15 December 1933
Donald James Woods was born in Elliotdale, Transkei on 15 December 1933. He was educated at Christian Brothers College in Kimberley. After completing his matric, Woods enrolled at the University of Cape Town in 1952 to study law but switched to journalism.  Woods initially supported the idea of separate development but was critical of the way National Party (NP) led government implemented the policy. As he increasingly became critical of the ideology of separate development he entered politics by joining the Federal Party. In 1957 he contested for a parliamentary seat but was defeated. Woods returned to journalism, working in Cardiff (Wales), Toronto (Canada), and London (England) before rejoining the Dispatch in 1960.  In 1965 Woods became the editor of the East London Daily Dispatch. He integrated black, colored and white editors by making them sit in the same working area in violation of the government's policy of segregation. The editorials of the Daily Dispatch became critical of the government.  As a result Woods was prosecuted several times over the issues he published in the newspaper. In 1975 Woods met the Minister of Police James "Jimmy" Kruger requesting the easing of Steve Biko banning orders and as a consequence he was placed under increasing police surveillance. After the student uprising of 1976, the Black Consciousness Movement (BCM) was banned and its leaders placed under house arrest. Woods was also placed under house arrest. When Biko died in police custody, Woods denounced the government, leading to his own voice being banned. While he was banned he began authoring Biko. On New Year's eve in 1977 he escaped to Lesotho and his family followed soon afterwards. Once in exile Woods continued to publish articles on the South African situation. In 1997 Woods attended the ceremony of the unveiling of statue of Steve Biko in East London by Nelson Mandela. In 2001 he was honoured for his work on Human Rights when he was awarded the Honour of Commander of the British Empire (CBE). Woods died of cancer in East London 2001.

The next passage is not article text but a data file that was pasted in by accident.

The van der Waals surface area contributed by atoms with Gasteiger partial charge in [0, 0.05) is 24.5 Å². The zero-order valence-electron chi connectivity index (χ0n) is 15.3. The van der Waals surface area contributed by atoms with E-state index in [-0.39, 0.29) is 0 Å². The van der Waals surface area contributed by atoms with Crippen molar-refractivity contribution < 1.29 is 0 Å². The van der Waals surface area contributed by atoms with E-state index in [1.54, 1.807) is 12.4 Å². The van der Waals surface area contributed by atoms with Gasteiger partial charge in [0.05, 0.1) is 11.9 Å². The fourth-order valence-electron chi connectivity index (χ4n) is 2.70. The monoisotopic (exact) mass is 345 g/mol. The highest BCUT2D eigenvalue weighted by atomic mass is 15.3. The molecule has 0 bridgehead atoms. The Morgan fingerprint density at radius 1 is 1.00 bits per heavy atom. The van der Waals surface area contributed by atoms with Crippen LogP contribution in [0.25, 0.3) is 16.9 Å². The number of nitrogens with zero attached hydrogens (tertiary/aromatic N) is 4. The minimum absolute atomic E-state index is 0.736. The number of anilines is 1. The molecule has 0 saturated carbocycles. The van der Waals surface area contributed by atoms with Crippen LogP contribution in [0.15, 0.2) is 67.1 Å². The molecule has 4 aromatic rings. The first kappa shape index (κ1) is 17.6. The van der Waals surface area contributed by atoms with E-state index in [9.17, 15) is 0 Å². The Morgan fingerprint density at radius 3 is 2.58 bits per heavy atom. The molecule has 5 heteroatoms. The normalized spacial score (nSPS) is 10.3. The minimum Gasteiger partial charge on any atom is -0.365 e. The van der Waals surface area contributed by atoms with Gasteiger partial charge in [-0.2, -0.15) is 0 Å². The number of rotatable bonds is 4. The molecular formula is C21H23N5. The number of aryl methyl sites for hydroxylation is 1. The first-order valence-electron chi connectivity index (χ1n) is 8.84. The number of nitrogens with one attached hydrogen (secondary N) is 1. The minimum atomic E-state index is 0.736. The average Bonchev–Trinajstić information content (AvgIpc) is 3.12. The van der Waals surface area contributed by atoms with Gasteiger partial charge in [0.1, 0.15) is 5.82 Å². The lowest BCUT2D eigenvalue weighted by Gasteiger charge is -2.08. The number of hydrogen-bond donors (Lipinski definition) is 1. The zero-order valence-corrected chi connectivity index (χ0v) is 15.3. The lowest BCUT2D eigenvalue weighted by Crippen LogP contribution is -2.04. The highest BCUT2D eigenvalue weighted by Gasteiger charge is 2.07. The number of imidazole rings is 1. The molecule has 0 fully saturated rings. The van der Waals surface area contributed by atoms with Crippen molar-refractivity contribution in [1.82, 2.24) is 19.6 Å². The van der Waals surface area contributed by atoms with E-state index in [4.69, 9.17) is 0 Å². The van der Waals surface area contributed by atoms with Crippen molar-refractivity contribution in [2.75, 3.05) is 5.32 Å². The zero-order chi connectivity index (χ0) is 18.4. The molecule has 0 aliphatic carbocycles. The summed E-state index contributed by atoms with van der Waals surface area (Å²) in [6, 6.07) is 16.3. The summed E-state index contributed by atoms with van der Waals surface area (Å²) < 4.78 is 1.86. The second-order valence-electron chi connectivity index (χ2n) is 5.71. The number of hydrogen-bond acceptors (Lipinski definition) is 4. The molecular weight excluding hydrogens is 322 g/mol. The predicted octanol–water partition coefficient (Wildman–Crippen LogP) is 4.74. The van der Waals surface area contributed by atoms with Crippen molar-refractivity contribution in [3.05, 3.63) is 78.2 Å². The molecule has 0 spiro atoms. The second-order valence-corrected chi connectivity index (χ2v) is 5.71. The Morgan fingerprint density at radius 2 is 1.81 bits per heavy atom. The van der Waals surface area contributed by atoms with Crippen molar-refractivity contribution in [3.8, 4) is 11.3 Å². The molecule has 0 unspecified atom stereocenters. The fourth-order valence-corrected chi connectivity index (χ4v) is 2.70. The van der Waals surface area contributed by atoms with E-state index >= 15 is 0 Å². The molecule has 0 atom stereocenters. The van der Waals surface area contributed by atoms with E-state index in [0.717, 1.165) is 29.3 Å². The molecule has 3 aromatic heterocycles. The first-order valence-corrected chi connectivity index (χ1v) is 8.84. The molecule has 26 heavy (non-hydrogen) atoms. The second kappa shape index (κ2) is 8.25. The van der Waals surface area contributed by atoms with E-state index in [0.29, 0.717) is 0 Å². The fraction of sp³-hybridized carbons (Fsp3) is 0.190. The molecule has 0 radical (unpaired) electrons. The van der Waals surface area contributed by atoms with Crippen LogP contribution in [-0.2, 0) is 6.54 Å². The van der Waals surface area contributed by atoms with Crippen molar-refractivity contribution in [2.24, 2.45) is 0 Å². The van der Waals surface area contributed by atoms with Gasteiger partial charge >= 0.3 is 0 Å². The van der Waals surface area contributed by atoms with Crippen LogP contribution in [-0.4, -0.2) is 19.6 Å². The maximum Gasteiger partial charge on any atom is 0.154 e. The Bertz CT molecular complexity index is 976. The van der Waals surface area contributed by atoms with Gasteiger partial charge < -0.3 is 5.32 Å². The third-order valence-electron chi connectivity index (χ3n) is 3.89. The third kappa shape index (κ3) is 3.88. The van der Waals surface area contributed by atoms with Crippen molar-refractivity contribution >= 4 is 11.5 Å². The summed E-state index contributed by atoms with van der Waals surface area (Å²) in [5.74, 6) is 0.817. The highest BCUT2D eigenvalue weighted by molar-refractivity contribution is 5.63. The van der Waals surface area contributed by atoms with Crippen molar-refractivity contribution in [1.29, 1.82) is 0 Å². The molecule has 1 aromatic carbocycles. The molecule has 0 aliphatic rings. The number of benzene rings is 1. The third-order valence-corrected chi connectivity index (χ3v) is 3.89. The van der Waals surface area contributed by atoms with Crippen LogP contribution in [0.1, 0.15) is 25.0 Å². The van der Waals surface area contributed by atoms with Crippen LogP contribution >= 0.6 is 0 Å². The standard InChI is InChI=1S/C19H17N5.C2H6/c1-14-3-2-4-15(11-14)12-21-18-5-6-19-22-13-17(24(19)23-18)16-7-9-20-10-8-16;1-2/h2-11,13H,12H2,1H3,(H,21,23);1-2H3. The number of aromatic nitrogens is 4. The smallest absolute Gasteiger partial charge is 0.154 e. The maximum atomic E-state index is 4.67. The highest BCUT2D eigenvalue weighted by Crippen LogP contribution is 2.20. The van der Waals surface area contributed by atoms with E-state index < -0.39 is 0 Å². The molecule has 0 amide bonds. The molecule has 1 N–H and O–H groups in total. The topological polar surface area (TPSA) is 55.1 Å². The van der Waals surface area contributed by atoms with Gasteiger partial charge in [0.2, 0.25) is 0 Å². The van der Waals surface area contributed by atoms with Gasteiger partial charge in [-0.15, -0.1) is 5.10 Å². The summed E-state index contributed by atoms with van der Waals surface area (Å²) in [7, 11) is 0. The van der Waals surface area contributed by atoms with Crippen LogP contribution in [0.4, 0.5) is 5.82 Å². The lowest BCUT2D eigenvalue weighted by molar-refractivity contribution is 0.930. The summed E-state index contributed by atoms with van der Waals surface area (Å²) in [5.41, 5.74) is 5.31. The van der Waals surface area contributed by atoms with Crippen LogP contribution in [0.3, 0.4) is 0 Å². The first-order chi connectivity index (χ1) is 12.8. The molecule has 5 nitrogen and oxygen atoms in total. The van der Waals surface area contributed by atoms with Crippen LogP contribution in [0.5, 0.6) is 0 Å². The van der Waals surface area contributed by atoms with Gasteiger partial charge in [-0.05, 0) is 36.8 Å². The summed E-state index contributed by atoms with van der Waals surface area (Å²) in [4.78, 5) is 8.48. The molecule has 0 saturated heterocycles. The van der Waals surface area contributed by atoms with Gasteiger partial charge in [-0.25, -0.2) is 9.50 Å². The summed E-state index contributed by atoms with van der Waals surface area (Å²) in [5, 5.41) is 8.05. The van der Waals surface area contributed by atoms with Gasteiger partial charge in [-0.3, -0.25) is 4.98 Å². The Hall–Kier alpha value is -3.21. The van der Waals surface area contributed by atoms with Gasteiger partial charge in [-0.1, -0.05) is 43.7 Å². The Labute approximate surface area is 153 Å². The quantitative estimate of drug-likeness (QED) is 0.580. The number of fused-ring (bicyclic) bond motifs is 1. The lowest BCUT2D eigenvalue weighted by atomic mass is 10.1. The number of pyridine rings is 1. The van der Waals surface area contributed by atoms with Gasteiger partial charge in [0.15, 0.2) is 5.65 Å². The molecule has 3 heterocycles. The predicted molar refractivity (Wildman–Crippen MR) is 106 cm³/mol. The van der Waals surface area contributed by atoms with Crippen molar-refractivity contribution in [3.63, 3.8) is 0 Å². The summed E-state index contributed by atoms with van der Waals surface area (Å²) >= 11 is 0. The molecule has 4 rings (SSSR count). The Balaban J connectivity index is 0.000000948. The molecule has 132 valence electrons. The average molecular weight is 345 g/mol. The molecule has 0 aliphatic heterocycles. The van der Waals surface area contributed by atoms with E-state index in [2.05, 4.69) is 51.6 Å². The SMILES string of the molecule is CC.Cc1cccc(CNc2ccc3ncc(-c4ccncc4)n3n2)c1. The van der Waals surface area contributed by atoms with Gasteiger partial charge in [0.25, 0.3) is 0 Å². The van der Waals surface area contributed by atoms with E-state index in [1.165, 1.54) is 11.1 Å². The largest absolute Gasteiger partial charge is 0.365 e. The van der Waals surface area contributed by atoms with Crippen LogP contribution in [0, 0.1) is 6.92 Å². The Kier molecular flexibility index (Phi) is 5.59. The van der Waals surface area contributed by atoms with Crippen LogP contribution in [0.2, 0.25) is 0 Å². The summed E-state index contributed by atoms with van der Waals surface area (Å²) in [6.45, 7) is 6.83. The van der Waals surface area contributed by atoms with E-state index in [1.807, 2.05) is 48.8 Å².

Anon, South Africa Apartheid Activists - Famous South Africans - Donald Woods, from the South African Guide, [online], Available at www.thesouthafricaguide.com [Accessed 22 November 2010]|Alex Duval Smith, (2001), Donald Woods, enemy of apartheid, dies at 67, from the UK Independent, 20 August, [online], Available at www.independent.co.uk [Accessed 22 November 2010]|Anon, Donald Woods - the Man Who Told us of Biko, from the BBC, [online] Available at www.bbc.co.uk [Accessed 22 November 2010]|Anon, 1977: Steve Biko dies in custody from the BBC, [online] Available at www.bbc.co.uk [Accessed 22 November 2010]